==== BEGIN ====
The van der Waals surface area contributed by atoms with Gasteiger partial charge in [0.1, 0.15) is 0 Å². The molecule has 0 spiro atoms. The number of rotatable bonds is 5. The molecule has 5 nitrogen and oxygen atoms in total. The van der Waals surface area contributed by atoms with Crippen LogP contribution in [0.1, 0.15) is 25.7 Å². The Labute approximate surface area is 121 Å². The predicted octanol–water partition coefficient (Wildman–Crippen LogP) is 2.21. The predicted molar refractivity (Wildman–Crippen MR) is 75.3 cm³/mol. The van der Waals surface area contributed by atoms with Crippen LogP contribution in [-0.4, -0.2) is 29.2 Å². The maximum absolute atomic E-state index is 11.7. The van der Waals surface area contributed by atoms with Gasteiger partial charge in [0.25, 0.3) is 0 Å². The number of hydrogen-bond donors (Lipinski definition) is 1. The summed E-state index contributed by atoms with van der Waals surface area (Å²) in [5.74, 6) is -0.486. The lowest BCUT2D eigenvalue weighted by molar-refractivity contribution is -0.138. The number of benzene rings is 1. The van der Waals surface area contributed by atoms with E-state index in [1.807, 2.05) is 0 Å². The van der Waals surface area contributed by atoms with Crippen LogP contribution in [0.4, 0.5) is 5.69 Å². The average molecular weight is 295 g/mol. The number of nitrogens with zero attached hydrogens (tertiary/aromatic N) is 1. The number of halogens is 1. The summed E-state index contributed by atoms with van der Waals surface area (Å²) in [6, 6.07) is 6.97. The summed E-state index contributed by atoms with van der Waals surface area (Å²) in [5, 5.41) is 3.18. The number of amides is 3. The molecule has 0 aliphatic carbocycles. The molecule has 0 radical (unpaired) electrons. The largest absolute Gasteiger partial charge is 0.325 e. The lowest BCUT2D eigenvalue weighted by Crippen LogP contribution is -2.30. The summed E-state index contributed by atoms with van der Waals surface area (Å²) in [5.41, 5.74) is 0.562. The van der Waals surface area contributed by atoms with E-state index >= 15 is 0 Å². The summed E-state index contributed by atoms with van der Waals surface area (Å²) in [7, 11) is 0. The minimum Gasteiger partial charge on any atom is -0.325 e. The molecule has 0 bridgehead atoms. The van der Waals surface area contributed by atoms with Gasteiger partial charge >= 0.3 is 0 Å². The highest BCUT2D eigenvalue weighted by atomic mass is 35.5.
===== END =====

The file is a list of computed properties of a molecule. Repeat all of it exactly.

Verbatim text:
The van der Waals surface area contributed by atoms with Gasteiger partial charge in [0.1, 0.15) is 0 Å². The molecule has 0 spiro atoms. The number of rotatable bonds is 5. The molecule has 5 nitrogen and oxygen atoms in total. The van der Waals surface area contributed by atoms with Crippen LogP contribution in [0.1, 0.15) is 25.7 Å². The Labute approximate surface area is 121 Å². The predicted octanol–water partition coefficient (Wildman–Crippen LogP) is 2.21. The predicted molar refractivity (Wildman–Crippen MR) is 75.3 cm³/mol. The van der Waals surface area contributed by atoms with Crippen LogP contribution in [-0.4, -0.2) is 29.2 Å². The maximum absolute atomic E-state index is 11.7. The van der Waals surface area contributed by atoms with Gasteiger partial charge in [0.25, 0.3) is 0 Å². The number of hydrogen-bond donors (Lipinski definition) is 1. The summed E-state index contributed by atoms with van der Waals surface area (Å²) in [5.74, 6) is -0.486. The lowest BCUT2D eigenvalue weighted by molar-refractivity contribution is -0.138. The number of benzene rings is 1. The van der Waals surface area contributed by atoms with E-state index in [1.807, 2.05) is 0 Å². The van der Waals surface area contributed by atoms with Crippen LogP contribution in [0.4, 0.5) is 5.69 Å². The average molecular weight is 295 g/mol. The number of nitrogens with zero attached hydrogens (tertiary/aromatic N) is 1. The number of halogens is 1. The summed E-state index contributed by atoms with van der Waals surface area (Å²) in [6, 6.07) is 6.97. The summed E-state index contributed by atoms with van der Waals surface area (Å²) in [5, 5.41) is 3.18. The number of amides is 3. The molecule has 0 aliphatic carbocycles. The molecule has 0 radical (unpaired) electrons. The largest absolute Gasteiger partial charge is 0.325 e. The lowest BCUT2D eigenvalue weighted by Crippen LogP contribution is -2.30. The summed E-state index contributed by atoms with van der Waals surface area (Å²) in [5.41, 5.74) is 0.562. The van der Waals surface area contributed by atoms with E-state index >= 15 is 0 Å². The summed E-state index contributed by atoms with van der Waals surface area (Å²) in [7, 11) is 0. The minimum Gasteiger partial charge on any atom is -0.325 e. The molecule has 0 bridgehead atoms. The van der Waals surface area contributed by atoms with Gasteiger partial charge >= 0.3 is 0 Å². The highest BCUT2D eigenvalue weighted by atomic mass is 35.5.